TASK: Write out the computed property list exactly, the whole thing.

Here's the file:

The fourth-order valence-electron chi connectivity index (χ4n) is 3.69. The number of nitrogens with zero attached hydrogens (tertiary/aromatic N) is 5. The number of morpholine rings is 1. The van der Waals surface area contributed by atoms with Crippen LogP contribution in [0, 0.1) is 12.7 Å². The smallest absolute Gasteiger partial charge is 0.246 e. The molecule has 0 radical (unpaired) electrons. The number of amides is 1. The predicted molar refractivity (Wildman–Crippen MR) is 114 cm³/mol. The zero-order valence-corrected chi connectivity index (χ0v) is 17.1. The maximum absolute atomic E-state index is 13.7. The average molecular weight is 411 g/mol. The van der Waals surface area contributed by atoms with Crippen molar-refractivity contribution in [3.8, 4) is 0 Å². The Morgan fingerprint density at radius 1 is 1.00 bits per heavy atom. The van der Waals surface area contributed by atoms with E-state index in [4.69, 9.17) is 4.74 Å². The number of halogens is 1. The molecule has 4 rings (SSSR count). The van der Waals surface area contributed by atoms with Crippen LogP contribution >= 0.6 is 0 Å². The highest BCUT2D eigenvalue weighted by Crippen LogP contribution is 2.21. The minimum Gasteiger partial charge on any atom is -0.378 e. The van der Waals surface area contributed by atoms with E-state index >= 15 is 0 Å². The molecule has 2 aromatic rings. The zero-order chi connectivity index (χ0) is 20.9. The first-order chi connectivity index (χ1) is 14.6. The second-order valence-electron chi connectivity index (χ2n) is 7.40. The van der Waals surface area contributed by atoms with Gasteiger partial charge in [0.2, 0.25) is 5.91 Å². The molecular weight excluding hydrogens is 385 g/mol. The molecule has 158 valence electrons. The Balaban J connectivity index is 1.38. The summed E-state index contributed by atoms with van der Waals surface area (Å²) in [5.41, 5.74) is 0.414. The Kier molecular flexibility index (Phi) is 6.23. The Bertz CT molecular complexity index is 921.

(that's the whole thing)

The fourth-order valence-electron chi connectivity index (χ4n) is 3.69. The number of nitrogens with zero attached hydrogens (tertiary/aromatic N) is 5. The number of morpholine rings is 1. The van der Waals surface area contributed by atoms with Crippen LogP contribution in [0, 0.1) is 12.7 Å². The smallest absolute Gasteiger partial charge is 0.246 e. The molecule has 0 radical (unpaired) electrons. The number of amides is 1. The predicted molar refractivity (Wildman–Crippen MR) is 114 cm³/mol. The zero-order valence-corrected chi connectivity index (χ0v) is 17.1. The maximum absolute atomic E-state index is 13.7. The average molecular weight is 411 g/mol. The van der Waals surface area contributed by atoms with Crippen molar-refractivity contribution in [3.8, 4) is 0 Å². The Morgan fingerprint density at radius 1 is 1.00 bits per heavy atom. The van der Waals surface area contributed by atoms with E-state index in [4.69, 9.17) is 4.74 Å². The number of halogens is 1. The molecule has 4 rings (SSSR count). The van der Waals surface area contributed by atoms with Crippen LogP contribution >= 0.6 is 0 Å². The highest BCUT2D eigenvalue weighted by Crippen LogP contribution is 2.21. The minimum Gasteiger partial charge on any atom is -0.378 e. The van der Waals surface area contributed by atoms with E-state index >= 15 is 0 Å². The molecule has 2 aromatic rings. The zero-order chi connectivity index (χ0) is 20.9. The first-order chi connectivity index (χ1) is 14.6. The second-order valence-electron chi connectivity index (χ2n) is 7.40. The van der Waals surface area contributed by atoms with Gasteiger partial charge in [0.2, 0.25) is 5.91 Å². The molecular weight excluding hydrogens is 385 g/mol. The molecule has 158 valence electrons. The Balaban J connectivity index is 1.38. The summed E-state index contributed by atoms with van der Waals surface area (Å²) in [5.41, 5.74) is 0.414. The Kier molecular flexibility index (Phi) is 6.23. The Bertz CT molecular complexity index is 921.